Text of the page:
What I need to do is go back to Via Tribunali and order something like the anchovy or a margherita pizza, something with the bare minimum of toppings and compare apples to apples (and specifically, crust to crust).

              Anyway, if Portland pizza is on your radar, definitely check out Ken's Artisan Pizza and Apizza Scholls. If small plates are on your radar, do Toro Bravo since it definitely fells more "special occasion" than CC, but I would recommend doing CC if you have time, particularly if you're a fan of Quinn's Pub.

              If it's cocktails you want, order what Leonardo recommended at Teardrop: "Anything." Keep in mind that they've got quite an extensive knowledge of cocktails, and will certainly appreciate it if you asked for the classics like a Last Word or Corpse Reviver #2 or a Hemingway Daquiri. Heck, I tell Teardrop rookies to order a gin and tonic, just so you get an idea that these guys aren't messing around and this isn't your typical bar. The seasonal menu they show you is just a small subset of the drinks they pour. Be sure to check out their collection of house-made bitters and tinctures.

              (And the bar that all of us PDX cocktailians are waiting for: Beaker and Flask, headed by Kevin Ludwig. Due to open any day now. The place where Kevin is working right now: Clyde Common.)

              2 Replies
              1. re: SauceSupreme

                Just arrived this afternoon in Portland, and have already hit up two on the list--Clyde Common for happy hour and ten01 for dinner.

                CC is awesome. Love the spartan, clean aesthetic--much airier and more industrial than Quinn's. We weren't very hungry at that point, so we went for some of the special happy hour cocktails. A standout was the Anemic Marty--a clever riff on a Blood Mary, with a pleasant vegetalness from the celery and a deliciously savory, spicy salted rim. We also tried a glass of Trillium absinthe (made in the Willamette Valley), poured out of a lovely absinthe fountain. Their tonic is housemade (with this unexpected, intense brown color), so I'd definitely recommend trying their gin and tonic--the complexity of flavor in homemade tonic blew my mind, and as soon as I get back I'm looking up how to concoct my own.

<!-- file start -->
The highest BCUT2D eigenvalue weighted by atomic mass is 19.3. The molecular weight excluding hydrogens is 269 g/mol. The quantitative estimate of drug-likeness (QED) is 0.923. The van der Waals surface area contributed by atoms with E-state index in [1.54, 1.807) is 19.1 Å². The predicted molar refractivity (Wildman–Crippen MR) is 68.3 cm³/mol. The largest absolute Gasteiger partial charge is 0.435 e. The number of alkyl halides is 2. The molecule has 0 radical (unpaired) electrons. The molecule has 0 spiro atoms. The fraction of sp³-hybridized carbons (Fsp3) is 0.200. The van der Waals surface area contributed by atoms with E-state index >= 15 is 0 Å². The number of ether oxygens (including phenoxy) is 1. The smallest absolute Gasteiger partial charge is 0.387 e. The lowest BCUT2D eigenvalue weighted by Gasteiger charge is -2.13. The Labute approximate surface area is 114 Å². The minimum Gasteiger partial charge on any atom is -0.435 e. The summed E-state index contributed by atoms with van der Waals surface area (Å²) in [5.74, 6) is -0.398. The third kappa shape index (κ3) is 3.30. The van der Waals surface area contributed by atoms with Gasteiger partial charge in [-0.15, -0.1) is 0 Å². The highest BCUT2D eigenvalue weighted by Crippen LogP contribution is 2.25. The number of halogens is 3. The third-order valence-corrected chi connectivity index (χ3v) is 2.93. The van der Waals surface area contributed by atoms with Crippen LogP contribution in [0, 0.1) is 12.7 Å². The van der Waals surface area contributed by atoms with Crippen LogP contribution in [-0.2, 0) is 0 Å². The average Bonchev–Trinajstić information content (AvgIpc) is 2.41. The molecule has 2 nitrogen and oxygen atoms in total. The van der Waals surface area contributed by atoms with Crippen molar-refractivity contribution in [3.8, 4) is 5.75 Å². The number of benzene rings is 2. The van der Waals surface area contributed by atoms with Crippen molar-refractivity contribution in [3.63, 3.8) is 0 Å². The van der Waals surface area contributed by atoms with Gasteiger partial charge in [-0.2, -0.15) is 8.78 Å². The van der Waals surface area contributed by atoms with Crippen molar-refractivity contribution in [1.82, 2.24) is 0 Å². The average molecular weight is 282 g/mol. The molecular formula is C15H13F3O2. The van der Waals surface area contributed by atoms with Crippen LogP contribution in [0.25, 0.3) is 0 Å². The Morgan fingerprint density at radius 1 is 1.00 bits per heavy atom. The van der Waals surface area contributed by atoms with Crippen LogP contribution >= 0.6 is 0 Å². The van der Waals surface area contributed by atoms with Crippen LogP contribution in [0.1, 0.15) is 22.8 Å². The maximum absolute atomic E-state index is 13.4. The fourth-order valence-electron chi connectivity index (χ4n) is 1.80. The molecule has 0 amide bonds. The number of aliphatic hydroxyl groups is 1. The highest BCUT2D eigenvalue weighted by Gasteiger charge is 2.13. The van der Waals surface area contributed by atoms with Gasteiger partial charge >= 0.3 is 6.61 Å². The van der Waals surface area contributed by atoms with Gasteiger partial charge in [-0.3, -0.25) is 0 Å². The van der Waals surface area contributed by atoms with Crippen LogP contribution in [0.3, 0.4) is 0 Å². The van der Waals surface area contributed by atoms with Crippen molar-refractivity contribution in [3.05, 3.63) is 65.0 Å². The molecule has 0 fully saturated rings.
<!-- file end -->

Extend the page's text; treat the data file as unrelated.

We also split a plate of fries, served with a saucer of creme fraiche and harissa. The fries looked a little sad and pale upon arrival, but I think I'm just used to the overabundance of skin-on, limp, deep brown fries, which have become very popular (and which I incidentally do love). The fries were supercrisp, more Belgian frites-style, and the harissa was an unexpected, fun twist, but they weren't earthshattering. But for $3, a total steal, and a great pre-dinner snack.

                Then on to ten01. The condo-y exterior and aesthetic isn't usually my cup of tea, but the looks don't mean nearly as much as the food, as we all know. We were seated immediately, service was gracious and attentive. Started off with a plate of jamon serrano and the heirloom gazpacho. The gazpacho was wonderful, especially on such a hot day (record high of 101!)--such fresh flavor, with beautiful punctuations of bell pepper and perfectly poached shrimp for sweetness and substance.

                Mains were the day boat scallops (with chorizo) and honey-roasted squab. The squab was pretty great. Since squab is pretty measly in size, the kitchen more than made up for it by setting it atop a nicely crisped crepe stuffed with English peas and goat cheese--and then a heap of the loveliest Dungeness crab salad with grapefruit and zucchini ribbons. I almost wished I could've just had a bowlful of that salad--the crab was luscious and so, so sweet.

                To cap things off, we split the chocolate swirl cheesecake with blackberry puree, which was quite fine, although at this point I was too stuffed to notice much besides the superb quality of the chocolate. Followed by plate of complimentary sweets (the gelees were fantastic), I was pretty thankful our hotel is only a few blocks away.

                We also shared a bottle of a fantastically priced Willamette blanc de blanc, which was pleasantly dry and crisp with a great lemony acidity. At $39 a bottle, I'm making a note to see if Esquin carries it back home.

                So far, so... great! We're not quite sure what to hit up tomorrow, but a bacon maple bar at VooDoo is probably in the plans, and the raves about Ken's are pretty compelling... More (and photos) to follow!

                1. re: young and hungry

                  I'm telling ya, I think Ten-01 is really hitting its stride right now and is putting great stuff. Glad to hear you're having a great time. Stay cool.